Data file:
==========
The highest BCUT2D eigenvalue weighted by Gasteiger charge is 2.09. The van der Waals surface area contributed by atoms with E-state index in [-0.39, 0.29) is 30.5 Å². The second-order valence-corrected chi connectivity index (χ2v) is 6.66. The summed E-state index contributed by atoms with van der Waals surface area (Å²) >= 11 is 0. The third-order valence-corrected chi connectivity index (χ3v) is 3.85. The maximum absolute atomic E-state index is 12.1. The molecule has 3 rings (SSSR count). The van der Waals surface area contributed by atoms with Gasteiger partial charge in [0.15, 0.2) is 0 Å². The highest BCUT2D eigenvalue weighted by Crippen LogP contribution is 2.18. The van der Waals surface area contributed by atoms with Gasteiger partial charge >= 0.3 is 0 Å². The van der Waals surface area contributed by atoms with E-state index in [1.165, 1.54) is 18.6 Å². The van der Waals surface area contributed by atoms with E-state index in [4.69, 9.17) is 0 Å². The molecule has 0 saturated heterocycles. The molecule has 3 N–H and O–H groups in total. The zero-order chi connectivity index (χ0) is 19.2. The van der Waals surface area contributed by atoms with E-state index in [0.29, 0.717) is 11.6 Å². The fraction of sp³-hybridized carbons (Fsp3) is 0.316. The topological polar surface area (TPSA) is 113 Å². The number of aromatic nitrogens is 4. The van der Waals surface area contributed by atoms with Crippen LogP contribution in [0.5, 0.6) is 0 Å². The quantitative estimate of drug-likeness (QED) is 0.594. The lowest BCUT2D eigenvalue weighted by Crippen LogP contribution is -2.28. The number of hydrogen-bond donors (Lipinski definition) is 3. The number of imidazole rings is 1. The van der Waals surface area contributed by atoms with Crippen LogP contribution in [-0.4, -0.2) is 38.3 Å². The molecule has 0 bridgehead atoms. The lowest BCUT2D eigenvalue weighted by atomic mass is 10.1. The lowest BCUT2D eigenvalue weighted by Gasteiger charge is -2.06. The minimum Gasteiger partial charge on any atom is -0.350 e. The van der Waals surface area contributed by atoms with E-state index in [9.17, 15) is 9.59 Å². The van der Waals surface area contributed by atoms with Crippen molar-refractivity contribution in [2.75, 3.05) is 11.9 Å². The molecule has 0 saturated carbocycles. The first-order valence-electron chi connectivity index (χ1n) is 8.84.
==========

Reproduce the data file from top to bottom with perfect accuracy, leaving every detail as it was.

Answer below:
The highest BCUT2D eigenvalue weighted by Gasteiger charge is 2.09. The van der Waals surface area contributed by atoms with E-state index in [-0.39, 0.29) is 30.5 Å². The second-order valence-corrected chi connectivity index (χ2v) is 6.66. The summed E-state index contributed by atoms with van der Waals surface area (Å²) >= 11 is 0. The third-order valence-corrected chi connectivity index (χ3v) is 3.85. The maximum absolute atomic E-state index is 12.1. The molecule has 3 rings (SSSR count). The van der Waals surface area contributed by atoms with Gasteiger partial charge in [0.15, 0.2) is 0 Å². The highest BCUT2D eigenvalue weighted by Crippen LogP contribution is 2.18. The van der Waals surface area contributed by atoms with Gasteiger partial charge >= 0.3 is 0 Å². The van der Waals surface area contributed by atoms with E-state index in [1.165, 1.54) is 18.6 Å². The van der Waals surface area contributed by atoms with E-state index in [4.69, 9.17) is 0 Å². The molecule has 0 saturated heterocycles. The molecule has 3 N–H and O–H groups in total. The zero-order chi connectivity index (χ0) is 19.2. The van der Waals surface area contributed by atoms with E-state index in [0.29, 0.717) is 11.6 Å². The fraction of sp³-hybridized carbons (Fsp3) is 0.316. The topological polar surface area (TPSA) is 113 Å². The number of aromatic nitrogens is 4. The van der Waals surface area contributed by atoms with Crippen LogP contribution in [0.5, 0.6) is 0 Å². The quantitative estimate of drug-likeness (QED) is 0.594. The lowest BCUT2D eigenvalue weighted by Crippen LogP contribution is -2.28. The number of hydrogen-bond donors (Lipinski definition) is 3. The number of imidazole rings is 1. The van der Waals surface area contributed by atoms with Crippen LogP contribution in [-0.4, -0.2) is 38.3 Å². The molecule has 0 bridgehead atoms. The lowest BCUT2D eigenvalue weighted by atomic mass is 10.1. The lowest BCUT2D eigenvalue weighted by Gasteiger charge is -2.06. The minimum Gasteiger partial charge on any atom is -0.350 e. The van der Waals surface area contributed by atoms with E-state index in [9.17, 15) is 9.59 Å². The van der Waals surface area contributed by atoms with Crippen molar-refractivity contribution in [2.75, 3.05) is 11.9 Å². The molecule has 0 saturated carbocycles. The first-order valence-electron chi connectivity index (χ1n) is 8.84.